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1 Peter 3:21 in the EOB


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#1 Charles Wiese

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Posted 19 January 2013 - 03:54 PM

I'm a Lutheran but have a great interest both in the LXX and the Patriarchal text. I can see a good reason for regarding them as more authoritative. I've been using the NETS translation for the OT and the EOB for the the NT readings in my daily Bible reading. Even though I'm not a huge fan of the bracketed text on the whole I've been very pleased overall with the translation. My BA is in Greek and many modern translations show a very strong bias that seems to prevent them from translating passages dealing with the sacraments and eschatology accurately. I really like what the EOB has done with most of these passage but I found a very unfortunate error in 1 Peter 3. The EOB says:

20 In the past, those had been disobedient, when God waited patiently in the days of Noah, while the ark was being built. In this ark, a few, (that is eight souls,) were saved through water. 21 This is an antitype of baptism, which now saves you. Baptism is not the putting away of the impurity of the flesh but the appeal of a good conscience {in your relationship} toward God through the resurrection of Jesus Christ.


But this does not accurately reflect the Greek. The translation makes it sound like the flood is the antitype of baptism but baptism is the antitype of the flood. Baptism is the greater reality of which the flood was the prototype. Also it would be more accurate to translate the second half of verse 21 as "an appeal to God for a good conscience" rather than "the appeal of a good conscience {in your relationship} toward God." I think the ESV and RSV translate this better as:

Baptism, which corresponds to this, now saves you, not as a removal of dirt from the body but as an appeal to God for a good conscience, through the resurrection of Jesus Christ, (1 Peter 3:21 ESV)


Baptism is the appeal to God for a good conscience and God grants that appeal.

I tried to contact Fr. Laurent about this using the contact info on the EOB site but I didn't receive any response. I'm not sure if the contact info is still valid, it looks like the site has quite a bit of old information on it about release dates and so forth. I'm really looking forward to the release of the translation of the LXX.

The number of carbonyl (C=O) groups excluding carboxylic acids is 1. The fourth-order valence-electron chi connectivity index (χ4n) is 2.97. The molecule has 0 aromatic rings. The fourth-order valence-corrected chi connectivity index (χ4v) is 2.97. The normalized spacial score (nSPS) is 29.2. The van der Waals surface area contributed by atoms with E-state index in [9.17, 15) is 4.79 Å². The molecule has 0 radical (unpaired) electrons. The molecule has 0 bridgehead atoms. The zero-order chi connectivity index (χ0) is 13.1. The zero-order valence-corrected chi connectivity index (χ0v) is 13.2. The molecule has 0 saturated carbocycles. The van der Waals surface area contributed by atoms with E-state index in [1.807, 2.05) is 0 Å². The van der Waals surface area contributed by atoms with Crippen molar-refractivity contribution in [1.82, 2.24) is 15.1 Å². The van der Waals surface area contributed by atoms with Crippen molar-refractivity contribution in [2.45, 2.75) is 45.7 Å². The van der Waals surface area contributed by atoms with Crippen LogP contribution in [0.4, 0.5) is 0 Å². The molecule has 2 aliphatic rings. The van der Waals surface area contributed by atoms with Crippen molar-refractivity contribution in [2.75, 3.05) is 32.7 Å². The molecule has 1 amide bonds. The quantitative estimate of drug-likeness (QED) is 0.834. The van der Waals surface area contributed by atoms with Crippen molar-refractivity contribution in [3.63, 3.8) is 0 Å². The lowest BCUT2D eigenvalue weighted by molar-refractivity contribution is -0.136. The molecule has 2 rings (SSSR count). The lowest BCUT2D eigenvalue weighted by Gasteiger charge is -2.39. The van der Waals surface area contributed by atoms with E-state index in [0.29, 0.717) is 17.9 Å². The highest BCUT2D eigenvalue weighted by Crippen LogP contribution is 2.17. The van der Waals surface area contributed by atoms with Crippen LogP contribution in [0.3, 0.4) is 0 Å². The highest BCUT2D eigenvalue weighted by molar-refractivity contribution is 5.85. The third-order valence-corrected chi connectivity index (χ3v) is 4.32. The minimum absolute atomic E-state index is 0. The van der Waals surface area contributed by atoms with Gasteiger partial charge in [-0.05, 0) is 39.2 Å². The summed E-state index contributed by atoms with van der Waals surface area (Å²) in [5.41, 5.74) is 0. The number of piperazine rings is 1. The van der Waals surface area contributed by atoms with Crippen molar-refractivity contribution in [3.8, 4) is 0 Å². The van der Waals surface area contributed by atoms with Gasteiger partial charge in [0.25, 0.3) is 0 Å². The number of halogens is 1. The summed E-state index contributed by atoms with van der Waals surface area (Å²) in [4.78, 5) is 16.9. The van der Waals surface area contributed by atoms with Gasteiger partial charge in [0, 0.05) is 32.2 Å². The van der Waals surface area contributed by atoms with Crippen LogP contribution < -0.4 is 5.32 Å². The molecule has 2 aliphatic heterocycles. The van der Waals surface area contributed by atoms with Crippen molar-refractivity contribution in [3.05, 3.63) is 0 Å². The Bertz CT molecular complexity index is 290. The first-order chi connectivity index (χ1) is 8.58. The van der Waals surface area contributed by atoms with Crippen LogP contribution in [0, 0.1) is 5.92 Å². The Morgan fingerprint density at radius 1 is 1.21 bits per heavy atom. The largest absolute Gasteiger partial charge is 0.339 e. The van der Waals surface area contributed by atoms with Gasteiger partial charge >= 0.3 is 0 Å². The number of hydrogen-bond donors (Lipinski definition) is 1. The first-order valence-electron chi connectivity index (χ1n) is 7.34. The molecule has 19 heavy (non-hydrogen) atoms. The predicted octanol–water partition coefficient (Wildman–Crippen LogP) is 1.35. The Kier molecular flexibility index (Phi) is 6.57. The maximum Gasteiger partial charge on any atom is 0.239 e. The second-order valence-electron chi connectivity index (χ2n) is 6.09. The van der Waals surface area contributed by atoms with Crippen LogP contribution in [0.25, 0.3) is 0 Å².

#2 Father David Moser

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Posted 19 January 2013 - 11:07 PM

Because of the way things were done with the EOB - only the OT is a new translation (of the septuagint). The NT is not a new translation but is the NKJV for which the publisher holds the copyright and which was a condition of its publication.

Fr David Moser

#3 dhinuus

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Posted 20 January 2013 - 06:46 AM

The NT is not a new translation but is the NKJV for which the publisher holds the copyright and which was a condition of its publication.

Fr David Moser


Bless Father.
I believe you are confusing the OSB Orthodox Study Bible and the EOB Eastern Orthodox Bible. In OSB the NT is NKJV; but in EOB the NT is a new translation of the Patriarchal Text. They have used the World English Bible edition as the starting point; but has revised it significantly to make is consistent with the Patriarchal Text.

#4 Father David Moser

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Posted 20 January 2013 - 10:23 PM

Bless Father.
I believe you are confusing the OSB Orthodox Study Bible and the EOB Eastern Orthodox Bible.


I am corrected.

Fr David

#5 Gregory Zancewicz

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Posted 02 February 2013 - 03:57 AM

I'm a Lutheran but have a great interest both in the LXX and the Patriarchal text. I can see a good reason for regarding them as more authoritative. I've been using the NETS translation for the OT and the EOB for the the NT readings in my daily Bible reading. Even though I'm not a huge fan of the bracketed text on the whole I've been very pleased overall with the translation. My BA is in Greek and many modern translations show a very strong bias that seems to prevent them from translating passages dealing with the sacraments and eschatology accurately. I really like what the EOB has done with most of these passage but I found a very unfortunate error in 1 Peter 3. The EOB says:



But this does not accurately reflect the Greek. The translation makes it sound like the flood is the antitype of baptism but baptism is the antitype of the flood. Baptism is the greater reality of which the flood was the prototype. Also it would be more accurate to translate the second half of verse 21 as "an appeal to God for a good conscience" rather than "the appeal of a good conscience {in your relationship} toward God." I think the ESV and RSV translate this better as:


Baptism is the appeal to God for a good conscience and God grants that appeal.

I tried to contact Fr. Laurent about this using the contact info on the EOB site but I didn't receive any response. I'm not sure if the contact info is still valid, it looks like the site has quite a bit of old information on it about release dates and so forth. I'm really looking forward to the release of the translation of the LXX.

 

The Holy Apostles Convent translation also uses the word "antitype", but in a completely different manner - more along the way you suggest:

 

 There is also an antitype which now saveth us - baptism ...






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